Friends till the end
Everyone has one form of escapism or another, whether it’s a CD, movie or a TV program. When the days are long, it’s there to provide relief from whatever happens in the subsequent 24 hours. Television gets the brunt of public scrutiny because many Americans view the tube as an educational outlet. What many seem to forget, is that TV is about entertainment and being able to get drawn into situations. Entertainment is generally viewed as trivial and meaningless by some, but, for a large portion of the public, it has strong personal resonance.
With just three episodes left of my escape, Friends has become an aid for me to help overcome numerous obstacles. TV is just the ultimate vacation where school, work and arguments don’t matter. It’s a place to turn when pressure becomes too overwhelming to handle.
As a child, it was great knowing that a half-hour show would transform my world from one filled with stress to one of careless fun. For the past 10 seasons, Friends has been there to make me feel normal. No matter what happened in the past six days, Chandler, Monica, Rachel, Ross, Phoebe and Joey could help put it aside, even if just for a short time.
Friends has been a constant through many difficult times in my life — my parents’ constant fighting, loss of one of my best friends and finding myself in a strange city. Friends is not the best show ever, but each character reflected an element of my personality and a perfect life one could only wish for.
My father is an uneducated man who always tried to push a love for sports into both of his sons. My brother, Manuel, played baseball, basketball and football and was my father’s image of perfection. Since I wasn’t athletically inclined, my father viewed me as a distant second. But the creators of Friends gave me a chance to see what a good father could have been: Ross loved his son Ben and his infant daughter Emma equally.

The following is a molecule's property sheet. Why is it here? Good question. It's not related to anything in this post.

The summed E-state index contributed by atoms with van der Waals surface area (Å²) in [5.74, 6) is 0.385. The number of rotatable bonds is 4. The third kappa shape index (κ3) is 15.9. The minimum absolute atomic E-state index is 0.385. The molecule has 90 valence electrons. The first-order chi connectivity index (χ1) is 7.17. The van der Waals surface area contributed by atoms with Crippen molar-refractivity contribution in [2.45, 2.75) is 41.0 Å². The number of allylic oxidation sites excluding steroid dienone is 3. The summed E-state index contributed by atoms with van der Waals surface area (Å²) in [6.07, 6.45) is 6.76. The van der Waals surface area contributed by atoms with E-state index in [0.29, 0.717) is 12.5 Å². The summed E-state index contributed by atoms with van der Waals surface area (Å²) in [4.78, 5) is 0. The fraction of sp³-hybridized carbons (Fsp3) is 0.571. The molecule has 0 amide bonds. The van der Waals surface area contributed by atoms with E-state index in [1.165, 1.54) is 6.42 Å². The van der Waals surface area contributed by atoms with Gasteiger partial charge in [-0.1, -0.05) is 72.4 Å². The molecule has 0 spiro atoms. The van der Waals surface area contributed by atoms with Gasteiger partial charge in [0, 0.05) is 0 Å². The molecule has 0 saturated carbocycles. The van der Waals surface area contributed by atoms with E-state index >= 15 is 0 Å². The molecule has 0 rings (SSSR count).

In my darkest hours, Friends brought a rare smile to my face while a childhood friend was dying in front of my eyes from pancreatic cancer. It was an emotional time and the sextet was there to supply the necessary laughter needed for my recovery.
Friends would again be there for me as it came time to start college. In search of independence, USF was the perfect choice, leaving my buddies and relatives behind in the search of self-discovery. Moving to Tampa with no one to talk to besides a few people from high school, my first semester was a personal struggle. Through it all, season nine was the background of my freshman year. Friends was a way for the same faces I’ve seen for the last nine years to make me feel at ease drowning in a sea of more than 30,000 students.
Not only have the painful moments escaped, but the joyous ones — getting my license, my first pet and the numerous shenanigans with my pals — have been intertwined with some of the Friends episodes.
With an approaching May 6 finale, emotions are rising to the surface as a big chapter in my life comes to a close. What will happen with Ross and Rachel? What does the future hold for married Phoebe? All these questions will be silenced when the final curtain drops on Friends. As the actors take their final bows, the countless laughs will live on through syndication and the DVD releases.
My childhood memories are littered with the 230 plus episodes and countless laughs shared with the Friends that are just too good to be true.
Escapism ties to us all. One thing that remains true is that we all look to what we could’ve been or more often what we should’ve been.
Contact Movies Editor Pablo Saldana at firstname.lastname@example.org